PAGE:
Norman, Oklahoma: We celebrate and give thanks for our loved ones’ being able to be together again. But when my daughter was young and the realization hit, as it does all young American Indians, she said to me , “Do you think we should have helped them?” There will be extra prayers for Standing Rock at our table.
Hydro, Oklahoma: Could we just start over and go forward? We can’t change the past, but we can work for peace and unity in the future. History needs to be taught correctly in our schools—that is what needs to happen. My daughter had to write a paper about Big Tree, Satank, and Satanta. She interviewed Satanta's great-grandson, who was in his 90s, and told the story as he told it to her, including their transport from Fort Sill and how the feather was turned into a knife as they passed the giant tree, causing the soldiers to shoot and kill Satank. She got an AAA+ from her teacher.
Ecuador via Bozeman, Montana: It’s important to share the whole, true story of the first Thanksgiving. Many of us were told a fairytale lie that led us to believe the same old story: Colonization was good for everyone and colonization was relatively peaceful (the violence was necessary, the ends justify the means). Now, a lot of us are learning more, and that comes from educating ourselves with the help from those who do know. I will say this, the generic idea of thanksgiving, or taking the time to be with family and friends and give thanks for all the blessings in our lives, the big and small, is a great practice and should happen more often. I wonder how we can turn a negative into a positive? Can we have an honest Thanksgiving? Can we move forward and, if so, where do we begin?
Marshall Lomakema (Hopi, 1935–1975). "A Hopi Feast," ca. 1965. Songoopavi, Second Mesa, Hopi Reservation, Arizona. 23/7401
Santa Fe, New Mexico: My family and I celebrate Thanksgiving, not so much in the way that the Pilgrims may have done with the Indians. We give pause, and acknowledge all of the blessings that we received in the past year. We think of family and friends; of the homeless; of those away from family in hospitals, elders in nursing homes, those incarcerated, the soldier men and women overseas, around the world, standing watch and guarding our freedom. We think of those in mourning, whose family have gone ahead of them. We also think of those in school, no matter what age. And, finally, we pray for traveling mercies said for folks traveling home. We are thankful each day for Creator’s gifts, but on Thanksgiving it seems we focus and are concentrated in our thoughts about these blessings.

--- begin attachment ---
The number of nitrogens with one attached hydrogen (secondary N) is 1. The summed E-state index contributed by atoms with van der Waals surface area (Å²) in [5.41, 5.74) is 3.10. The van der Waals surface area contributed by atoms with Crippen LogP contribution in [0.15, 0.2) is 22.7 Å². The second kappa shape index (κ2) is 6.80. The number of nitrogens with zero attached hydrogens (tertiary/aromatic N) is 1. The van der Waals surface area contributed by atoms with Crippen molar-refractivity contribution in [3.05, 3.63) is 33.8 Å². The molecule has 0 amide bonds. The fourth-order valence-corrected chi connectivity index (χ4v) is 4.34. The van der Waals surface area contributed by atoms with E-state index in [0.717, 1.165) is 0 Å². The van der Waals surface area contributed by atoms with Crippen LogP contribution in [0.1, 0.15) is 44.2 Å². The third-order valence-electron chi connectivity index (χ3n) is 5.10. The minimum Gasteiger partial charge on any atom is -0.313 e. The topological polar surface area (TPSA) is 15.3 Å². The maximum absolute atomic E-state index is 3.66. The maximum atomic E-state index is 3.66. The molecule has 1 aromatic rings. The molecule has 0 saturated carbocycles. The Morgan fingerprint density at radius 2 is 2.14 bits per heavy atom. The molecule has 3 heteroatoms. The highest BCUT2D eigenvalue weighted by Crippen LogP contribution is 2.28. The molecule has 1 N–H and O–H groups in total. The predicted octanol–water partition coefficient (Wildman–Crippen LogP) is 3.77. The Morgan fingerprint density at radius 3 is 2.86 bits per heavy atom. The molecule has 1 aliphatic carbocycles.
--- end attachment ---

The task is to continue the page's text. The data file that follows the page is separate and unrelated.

Fairfax, Oklahoma: Our folks and ancestors left a good road to follow and prayed for gifts or successes for us that they may not have achieved. We have opportunities even more than them in these days and days to come. Long time ago we sat down in thanksgiving and had a great day. That’s what Thanksgiving is to me, to enjoy and continue to achieve for yourself and them. They are smiling when we achieve. Aho.
Lawton, Oklahoma, with gentle humor: Do we have to feed the Pilgrims? Again?
Aylett, Virginia: It is good to celebrate the concept of gratitude and thankfulness. When the holiday story is based on a lie that covers up the national moral atrocity of genocide, the statement about the people who celebrate is not good. Shining light on the truth will always bring about healing.
Montville, Connecticut: Thanksgiving was celebrated for murder and slavery rather than friendship and harvest.
Greenbelt, Maryland: I don’t necessarily look at the holiday as Pilgrims-meet-Indians-and-chow-down. I celebrate it as the time the cycle of alcoholism was broken in our family, and we have a feast to celebrate that.